Overall rating: 4/10. There's nothing new to both sculpts, unless you don't own the previous releases yet. Both figures are adorned with dull and uninspired paint jobs, making this one of the less appealing dinosaur two-packs. Like most two-packs from JPD2 and JPD3, this is not a rare set. It can still be found fairly easily, usually for low prices because it's just not very popular or sought after, for obvious reasons.
zondag 1 mei 2016
Year of release: 2005
Description: the T-Rex stands in an aggressive posture, its head curved to the left and its arms outstretched as if attacking something. The tip of the tail is bent pointing upwards and to the left. It has small pads on its feet to give it extra support. It's mainly coloured dark blue, though on its top parts (neck, back, upper part of the tail) it gradually changes into a greyer tone. The belly and throat are coloured light grey instead. The Rex has black colouring around and in its mouth, as well as white teeth and tongue. It also has small yellow eyes (with black pupils) and a white JP logo on both upper legs.
The Triceratops appears to stand in a brace-for-impact posture, its head (almost as big as its torso) held low to the ground (and slightly posed to its right), the front legs more or less in the same position, while the left upper leg is stretched backwards. The tail curves to the right. Its dominant colour is greyish green, which can be found anywhere on its body except for its underside (belly and throat) which is light grey instead. The figure is covered in various light brown and dark blue spots and shapes on its head and crest, back, flanks, upper legs and tail. Its parrot like beak, the three horns on its face and the two smaller horns on the cheeks are beige, while the Trike has small red eyes with white pupils. Its claws are not painted. It carries a white JP logo on each upper leg.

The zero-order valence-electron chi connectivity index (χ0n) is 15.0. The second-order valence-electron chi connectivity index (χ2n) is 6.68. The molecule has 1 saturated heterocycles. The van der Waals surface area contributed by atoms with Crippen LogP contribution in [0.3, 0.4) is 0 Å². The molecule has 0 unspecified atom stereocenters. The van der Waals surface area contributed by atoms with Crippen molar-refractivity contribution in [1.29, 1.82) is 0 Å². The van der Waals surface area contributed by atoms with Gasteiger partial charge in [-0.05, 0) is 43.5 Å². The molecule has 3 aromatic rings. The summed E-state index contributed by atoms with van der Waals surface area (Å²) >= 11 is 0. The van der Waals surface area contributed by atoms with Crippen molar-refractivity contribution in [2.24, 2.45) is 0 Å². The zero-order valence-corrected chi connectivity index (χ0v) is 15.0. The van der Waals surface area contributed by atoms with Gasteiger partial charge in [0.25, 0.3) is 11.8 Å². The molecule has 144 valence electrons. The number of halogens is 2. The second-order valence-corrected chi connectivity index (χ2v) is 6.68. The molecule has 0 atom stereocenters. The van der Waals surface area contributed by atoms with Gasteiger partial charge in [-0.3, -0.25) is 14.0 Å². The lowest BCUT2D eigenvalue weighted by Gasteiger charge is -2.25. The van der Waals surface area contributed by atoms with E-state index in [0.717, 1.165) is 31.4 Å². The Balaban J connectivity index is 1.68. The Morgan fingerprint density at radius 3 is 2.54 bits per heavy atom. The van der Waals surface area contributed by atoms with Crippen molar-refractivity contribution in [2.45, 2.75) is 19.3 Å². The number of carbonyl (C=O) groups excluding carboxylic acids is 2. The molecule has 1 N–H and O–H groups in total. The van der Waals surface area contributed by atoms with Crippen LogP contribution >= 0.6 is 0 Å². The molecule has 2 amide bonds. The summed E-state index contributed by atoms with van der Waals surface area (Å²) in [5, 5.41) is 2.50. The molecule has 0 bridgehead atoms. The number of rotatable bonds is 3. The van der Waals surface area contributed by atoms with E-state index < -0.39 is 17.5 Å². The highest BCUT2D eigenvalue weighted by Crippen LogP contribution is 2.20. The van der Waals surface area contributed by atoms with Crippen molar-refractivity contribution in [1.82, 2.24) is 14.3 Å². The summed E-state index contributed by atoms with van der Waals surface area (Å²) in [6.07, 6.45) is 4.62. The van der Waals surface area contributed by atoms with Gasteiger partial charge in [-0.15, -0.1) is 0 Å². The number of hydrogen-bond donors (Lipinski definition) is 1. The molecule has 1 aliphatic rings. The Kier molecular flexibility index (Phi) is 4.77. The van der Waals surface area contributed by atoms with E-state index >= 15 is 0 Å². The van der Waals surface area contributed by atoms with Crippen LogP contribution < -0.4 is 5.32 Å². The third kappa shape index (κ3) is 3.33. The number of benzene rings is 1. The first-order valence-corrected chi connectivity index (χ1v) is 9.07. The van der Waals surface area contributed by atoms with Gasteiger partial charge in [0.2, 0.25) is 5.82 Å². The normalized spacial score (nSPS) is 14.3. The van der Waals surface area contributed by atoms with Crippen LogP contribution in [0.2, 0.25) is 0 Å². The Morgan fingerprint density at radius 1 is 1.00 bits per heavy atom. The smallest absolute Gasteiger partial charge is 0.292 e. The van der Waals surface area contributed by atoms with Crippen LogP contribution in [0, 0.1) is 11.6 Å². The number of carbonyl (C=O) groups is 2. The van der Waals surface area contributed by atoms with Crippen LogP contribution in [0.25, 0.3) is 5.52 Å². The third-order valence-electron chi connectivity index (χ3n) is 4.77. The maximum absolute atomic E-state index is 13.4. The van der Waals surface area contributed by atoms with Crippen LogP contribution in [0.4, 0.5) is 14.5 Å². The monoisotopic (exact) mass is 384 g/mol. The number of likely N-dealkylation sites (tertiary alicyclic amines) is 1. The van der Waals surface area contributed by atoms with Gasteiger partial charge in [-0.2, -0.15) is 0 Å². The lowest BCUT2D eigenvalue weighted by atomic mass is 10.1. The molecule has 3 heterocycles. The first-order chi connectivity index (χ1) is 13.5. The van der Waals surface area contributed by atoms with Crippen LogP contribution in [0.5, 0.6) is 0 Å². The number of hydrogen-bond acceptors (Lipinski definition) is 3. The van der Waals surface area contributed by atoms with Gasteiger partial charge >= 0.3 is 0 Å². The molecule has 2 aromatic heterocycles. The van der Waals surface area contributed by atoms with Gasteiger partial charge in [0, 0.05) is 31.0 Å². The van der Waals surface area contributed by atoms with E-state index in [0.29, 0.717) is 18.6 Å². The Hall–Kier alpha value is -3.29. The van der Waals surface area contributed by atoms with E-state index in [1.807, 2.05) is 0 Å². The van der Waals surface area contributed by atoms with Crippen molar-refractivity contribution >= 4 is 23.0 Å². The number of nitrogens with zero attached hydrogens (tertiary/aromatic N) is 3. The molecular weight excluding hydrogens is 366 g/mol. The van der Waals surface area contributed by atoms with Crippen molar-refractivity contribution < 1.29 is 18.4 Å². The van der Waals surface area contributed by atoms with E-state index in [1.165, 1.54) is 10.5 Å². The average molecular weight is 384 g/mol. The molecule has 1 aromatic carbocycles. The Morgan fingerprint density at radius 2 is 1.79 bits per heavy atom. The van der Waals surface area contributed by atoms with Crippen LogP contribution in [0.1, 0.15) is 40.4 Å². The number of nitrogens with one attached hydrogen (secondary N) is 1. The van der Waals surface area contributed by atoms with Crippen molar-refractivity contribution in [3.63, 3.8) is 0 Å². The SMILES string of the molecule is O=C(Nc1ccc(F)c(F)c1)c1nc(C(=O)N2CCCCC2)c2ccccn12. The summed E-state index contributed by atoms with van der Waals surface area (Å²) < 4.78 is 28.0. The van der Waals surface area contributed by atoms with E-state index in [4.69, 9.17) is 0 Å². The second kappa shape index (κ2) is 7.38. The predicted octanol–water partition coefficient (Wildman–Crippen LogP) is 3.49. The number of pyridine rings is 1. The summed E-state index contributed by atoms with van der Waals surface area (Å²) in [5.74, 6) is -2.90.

Analysis: oh, my! A new sculpt! And totally out of the blue! Knowing Hasbro like we do, they sure as heck didn't create this new Triceratops specifically for this repaint line, so it must be a previously unreleased JP III sculpt that finally got a release after all. Better late than never! It's a nice little figure, and fits in decently with the other miniature dinosaur sculpts that originally came with human figures. Due to its plump body and oversized head it does have more of a hatchling feel to it though, but of course hatchling Ceratopsians wouldn't be this well endowed on their head just yet: the neck crest and horns are simply too big for a baby Trike. Its paint job is fairly good. More use could have been made of the crest, but at least this sculpt isn't as monochromatic as some of the earlier Ceratopsian sculpts thanks to the various brown and blue spots.
The T-Rex however is a dismal failure. It has one of the most boring paint jobs ever conceived for a repaint. On first sight it even appears to be one single colour entirely. On second, this is not the case, but it's painfully obvious attention to details has been totally skipped. None of its claws are painted, and the facial features could have used a lot more work too. Maybe Hasbro made this particular repaint so crappy on purpose so the Triceratops got a better chance to shine. In a fight between the two, it would probably stake the Rex to death on those nasty horns. Good riddance!